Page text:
Literary Destinations: UK
Love to read? We’ve compiled a list of the United Kingdom’s finest literary destinations so you can relive your favorite moments from your most loved books!
1. Trainspotting (Irvine Welsh): Leith, Edinburgh, Scotland
You’ve seen the movie, you’ve read the book and surely you’ve chosen a side of what do you prefer. The movie was filmed in Glasgow, which unfortunately had killed off the Edinburgh feel, but still kept it like the scene filmed in Princes Street (shown above). One of the best contemporary novels of all time and reviewed as “should’ve sold more copies than the Bible” surely didn’t go past you. Unfortunately the region Trainspotting was set in, Leith, is now not as scary as it used to be with its docks, after extensive refurbishment to become a posh neighborhood, but don’t worry. To get the full Trainspotting effect you should go during the Edinburgh festival, and the whole city still feels like you are a character and you see the beggars who hold signs and tell the same stories Mother Superior did to get money.
If you want the fully Monty, book the Trainspotting Leith tour and get ready to see Edinburgh through Mark Renton’s eyes.
2. Inspector Rebus (Ian Rankin): Edinburgh, Scotland
One of the world’s best crime writers and with a very lovable and dysfunctional main character which also has a screen adaptation. If you read crime fiction, you’ve surely stumbled onto Inspector Rebus and walked with him trying to solve mysteries in Edinburgh. The location of Rebus’ flat has been revealed as Arden Street No17. For now you can only peek from the outside but now it is surely as iconic as Baker Street in London.
Don’t forget to visit Rebus’ favorite bar in the new town (which itself is lovely), the Oxford Bar where he would often think of his work and not only that. Get yourself a drink, imagine you are Rebus for a while and maybe, since it is Rankin’s favourite bar you might just get lucky and bump onto him.
3. Macbeth (Shakespeare): Glamis Castle, Scotland
Although the real King Macbeth never had any connection to Glamis, Shakespeare’s masterpiece was set here. Built in 1376, it has belong to the Lyon family ever since. The castle is open to the public, and guided tours offer amazing stories about history, traditions and ghosts too. The castle is said to be intensely haunted. One of the most famous ghosts, Lady Douglas, was burnt at the stake in Edinburgh only to be proven innocent later. She is said to haunt the castle’s chapel, and is known as The Grey Lady.
4. James Bond (Ian Fleming): Duke’s Bar, London, England
It is common knowledge that James Bond’s favorite drink is the Martini. Bond’s creator Ian Fleming used to be a regular of the Duke’s Hotel bar in London, and took fancy of their cocktails. It wasn’t long until Bond’s favorite drink was born, and now it is one of the first things associated with Martinis. If you ever feel like saving the world and need to down one before that, you’ll find the Duke’s in the St. James area of London. To celebrate the link between the bar and 007, an exclusive drink available only at the Duke’s was created: the Fleming ’89. Order one for an unique Bond experience!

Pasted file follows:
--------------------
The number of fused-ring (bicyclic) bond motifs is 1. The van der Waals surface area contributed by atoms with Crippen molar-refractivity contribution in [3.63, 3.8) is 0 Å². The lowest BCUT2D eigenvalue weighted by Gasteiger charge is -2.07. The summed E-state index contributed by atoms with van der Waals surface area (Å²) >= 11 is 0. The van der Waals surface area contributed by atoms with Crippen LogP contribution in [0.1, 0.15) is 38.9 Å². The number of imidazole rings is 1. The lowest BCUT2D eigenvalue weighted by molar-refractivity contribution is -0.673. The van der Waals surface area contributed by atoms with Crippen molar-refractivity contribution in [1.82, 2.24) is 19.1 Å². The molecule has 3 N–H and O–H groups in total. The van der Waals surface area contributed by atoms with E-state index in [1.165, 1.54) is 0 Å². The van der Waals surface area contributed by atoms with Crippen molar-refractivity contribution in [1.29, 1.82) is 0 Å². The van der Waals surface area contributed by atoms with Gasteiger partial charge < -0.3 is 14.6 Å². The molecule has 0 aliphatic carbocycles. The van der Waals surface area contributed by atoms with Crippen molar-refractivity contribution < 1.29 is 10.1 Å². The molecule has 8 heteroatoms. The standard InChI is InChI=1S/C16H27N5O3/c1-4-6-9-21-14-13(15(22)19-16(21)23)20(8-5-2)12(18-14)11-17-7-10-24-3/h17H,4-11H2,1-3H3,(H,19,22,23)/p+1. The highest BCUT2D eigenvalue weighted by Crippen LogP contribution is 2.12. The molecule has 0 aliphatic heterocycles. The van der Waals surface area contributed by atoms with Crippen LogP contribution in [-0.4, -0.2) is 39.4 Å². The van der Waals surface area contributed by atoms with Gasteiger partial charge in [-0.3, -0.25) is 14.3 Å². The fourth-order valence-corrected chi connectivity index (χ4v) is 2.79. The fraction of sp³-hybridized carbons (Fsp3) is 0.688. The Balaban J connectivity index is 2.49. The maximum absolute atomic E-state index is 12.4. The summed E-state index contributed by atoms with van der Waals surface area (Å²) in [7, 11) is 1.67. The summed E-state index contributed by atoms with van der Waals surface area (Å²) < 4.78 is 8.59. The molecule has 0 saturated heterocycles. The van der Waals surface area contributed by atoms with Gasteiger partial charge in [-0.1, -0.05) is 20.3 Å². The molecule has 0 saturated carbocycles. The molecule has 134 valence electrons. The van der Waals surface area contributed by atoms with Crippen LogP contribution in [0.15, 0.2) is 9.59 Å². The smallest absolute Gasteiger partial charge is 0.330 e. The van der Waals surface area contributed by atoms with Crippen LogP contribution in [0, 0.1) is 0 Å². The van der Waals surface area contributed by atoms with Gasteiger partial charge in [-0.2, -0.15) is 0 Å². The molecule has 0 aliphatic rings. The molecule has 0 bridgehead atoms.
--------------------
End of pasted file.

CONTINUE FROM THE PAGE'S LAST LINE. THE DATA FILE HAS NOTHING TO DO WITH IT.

5. Sherlock Holmes (Sir Arthur Conan Doyle): 221B Baker Street, London, England
When the Sherlock Holmes novels were first written, Baker Street only went up to number 90. In the story, Holmes and Watson rent the apartment from Mrs. Hudson. In real life, the street is home to the Sherlock Holmes Museum which sports the 221B number, even though it would officially be 239. The museum is housed in a building that is extremely similar to what Holmes’ original apartment would have been like. Baker Street was also home to the Special Operations Executive (SOE), taking number 64 during 1940. The agents were named “Baker Street Irregulars” after the kids which helped Holmes and Watson in the novels.
6. Mrs. Dalloway (Virginia Woolf): London, England
This novel starts with the Big Ben’s clock striking 10, as Clarissa Dalloway crosses Victoria Street. All characters in Mrs. Dalloway offer different walks through central London, and if you want to get a feel of the book it is recommended to follow their steps. For a detailed guide and maps on their walks, click here.
7. Jane Austen: Bath, England
One of only three World Heritage Cities, there are more than enough reasons for you to go for a walk in Bath. For Jane Austen fans, the city remains largely unchanged from Austin’s times. There are free MP3 files that guide you through the city, or for 9 pounds you can take a fully guided tour, with quotes and dialogues from the books mentioned at the right locations.
This series of articles will carry on with locations in many other countries. To plan your dream UK literary tour, go to Trekeffect, plan your trip and share it with your friends!